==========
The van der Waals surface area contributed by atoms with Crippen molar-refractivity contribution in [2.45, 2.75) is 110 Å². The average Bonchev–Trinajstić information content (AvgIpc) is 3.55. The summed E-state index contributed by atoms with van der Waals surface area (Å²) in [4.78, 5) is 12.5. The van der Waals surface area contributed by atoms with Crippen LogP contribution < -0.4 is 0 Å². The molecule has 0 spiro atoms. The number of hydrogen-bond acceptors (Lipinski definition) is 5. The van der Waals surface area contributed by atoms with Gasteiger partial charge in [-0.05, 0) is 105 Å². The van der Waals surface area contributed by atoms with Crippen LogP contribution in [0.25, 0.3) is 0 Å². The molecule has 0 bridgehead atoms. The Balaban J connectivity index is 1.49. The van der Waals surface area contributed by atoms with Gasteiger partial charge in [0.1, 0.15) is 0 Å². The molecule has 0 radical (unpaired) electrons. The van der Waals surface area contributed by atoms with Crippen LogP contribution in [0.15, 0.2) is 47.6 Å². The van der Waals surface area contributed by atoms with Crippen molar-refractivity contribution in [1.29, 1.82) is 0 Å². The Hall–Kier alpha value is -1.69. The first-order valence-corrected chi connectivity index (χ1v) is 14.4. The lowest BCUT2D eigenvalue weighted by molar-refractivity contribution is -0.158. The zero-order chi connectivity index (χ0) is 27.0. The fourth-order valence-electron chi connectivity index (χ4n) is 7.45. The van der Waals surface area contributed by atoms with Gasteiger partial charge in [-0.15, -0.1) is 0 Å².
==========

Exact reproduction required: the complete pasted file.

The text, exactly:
The van der Waals surface area contributed by atoms with Crippen molar-refractivity contribution in [2.45, 2.75) is 110 Å². The average Bonchev–Trinajstić information content (AvgIpc) is 3.55. The summed E-state index contributed by atoms with van der Waals surface area (Å²) in [4.78, 5) is 12.5. The van der Waals surface area contributed by atoms with Crippen LogP contribution < -0.4 is 0 Å². The molecule has 0 spiro atoms. The number of hydrogen-bond acceptors (Lipinski definition) is 5. The van der Waals surface area contributed by atoms with Gasteiger partial charge in [-0.05, 0) is 105 Å². The van der Waals surface area contributed by atoms with Crippen LogP contribution in [0.25, 0.3) is 0 Å². The molecule has 0 bridgehead atoms. The Balaban J connectivity index is 1.49. The van der Waals surface area contributed by atoms with Gasteiger partial charge in [0.1, 0.15) is 0 Å². The molecule has 0 radical (unpaired) electrons. The van der Waals surface area contributed by atoms with Crippen LogP contribution in [0.15, 0.2) is 47.6 Å². The van der Waals surface area contributed by atoms with Crippen molar-refractivity contribution in [1.29, 1.82) is 0 Å². The Hall–Kier alpha value is -1.69. The first-order valence-corrected chi connectivity index (χ1v) is 14.4. The lowest BCUT2D eigenvalue weighted by molar-refractivity contribution is -0.158. The zero-order chi connectivity index (χ0) is 27.0. The fourth-order valence-electron chi connectivity index (χ4n) is 7.45. The van der Waals surface area contributed by atoms with Gasteiger partial charge in [-0.15, -0.1) is 0 Å².